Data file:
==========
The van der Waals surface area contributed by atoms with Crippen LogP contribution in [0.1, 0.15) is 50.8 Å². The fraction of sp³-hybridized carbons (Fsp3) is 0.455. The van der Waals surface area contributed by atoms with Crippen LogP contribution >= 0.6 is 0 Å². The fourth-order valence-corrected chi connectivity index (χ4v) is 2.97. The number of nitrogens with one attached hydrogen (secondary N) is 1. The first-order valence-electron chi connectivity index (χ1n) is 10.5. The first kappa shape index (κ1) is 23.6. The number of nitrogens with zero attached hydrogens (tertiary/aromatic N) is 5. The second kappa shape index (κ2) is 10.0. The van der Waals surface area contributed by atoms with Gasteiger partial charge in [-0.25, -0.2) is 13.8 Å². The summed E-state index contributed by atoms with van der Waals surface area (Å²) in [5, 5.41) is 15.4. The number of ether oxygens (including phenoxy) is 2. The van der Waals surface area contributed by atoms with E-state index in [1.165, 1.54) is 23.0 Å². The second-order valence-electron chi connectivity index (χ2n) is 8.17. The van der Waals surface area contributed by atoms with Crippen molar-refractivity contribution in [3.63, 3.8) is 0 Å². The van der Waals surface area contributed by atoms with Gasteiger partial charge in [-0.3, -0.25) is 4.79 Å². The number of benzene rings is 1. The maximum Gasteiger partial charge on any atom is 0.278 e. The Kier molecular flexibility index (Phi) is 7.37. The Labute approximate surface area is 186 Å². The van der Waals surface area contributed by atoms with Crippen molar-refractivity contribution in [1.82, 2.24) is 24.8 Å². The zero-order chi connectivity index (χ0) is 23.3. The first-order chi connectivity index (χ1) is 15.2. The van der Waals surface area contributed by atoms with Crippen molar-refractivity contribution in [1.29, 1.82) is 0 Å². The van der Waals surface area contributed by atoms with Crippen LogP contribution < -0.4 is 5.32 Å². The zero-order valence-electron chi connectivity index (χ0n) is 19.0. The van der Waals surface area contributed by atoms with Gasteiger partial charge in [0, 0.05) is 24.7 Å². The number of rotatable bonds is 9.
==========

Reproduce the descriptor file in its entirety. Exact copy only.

The van der Waals surface area contributed by atoms with Crippen LogP contribution in [0.1, 0.15) is 50.8 Å². The fraction of sp³-hybridized carbons (Fsp3) is 0.455. The van der Waals surface area contributed by atoms with Crippen LogP contribution >= 0.6 is 0 Å². The fourth-order valence-corrected chi connectivity index (χ4v) is 2.97. The number of nitrogens with one attached hydrogen (secondary N) is 1. The first-order valence-electron chi connectivity index (χ1n) is 10.5. The first kappa shape index (κ1) is 23.6. The number of nitrogens with zero attached hydrogens (tertiary/aromatic N) is 5. The second kappa shape index (κ2) is 10.0. The van der Waals surface area contributed by atoms with Gasteiger partial charge in [-0.25, -0.2) is 13.8 Å². The summed E-state index contributed by atoms with van der Waals surface area (Å²) in [5, 5.41) is 15.4. The number of ether oxygens (including phenoxy) is 2. The van der Waals surface area contributed by atoms with E-state index in [1.165, 1.54) is 23.0 Å². The second-order valence-electron chi connectivity index (χ2n) is 8.17. The van der Waals surface area contributed by atoms with Crippen molar-refractivity contribution in [3.63, 3.8) is 0 Å². The van der Waals surface area contributed by atoms with Gasteiger partial charge in [-0.3, -0.25) is 4.79 Å². The number of benzene rings is 1. The maximum Gasteiger partial charge on any atom is 0.278 e. The Kier molecular flexibility index (Phi) is 7.37. The Labute approximate surface area is 186 Å². The van der Waals surface area contributed by atoms with Crippen molar-refractivity contribution in [1.82, 2.24) is 24.8 Å². The zero-order chi connectivity index (χ0) is 23.3. The first-order chi connectivity index (χ1) is 15.2. The van der Waals surface area contributed by atoms with Crippen molar-refractivity contribution in [1.29, 1.82) is 0 Å². The van der Waals surface area contributed by atoms with Crippen LogP contribution < -0.4 is 5.32 Å². The zero-order valence-electron chi connectivity index (χ0n) is 19.0. The van der Waals surface area contributed by atoms with Gasteiger partial charge in [0, 0.05) is 24.7 Å². The number of rotatable bonds is 9.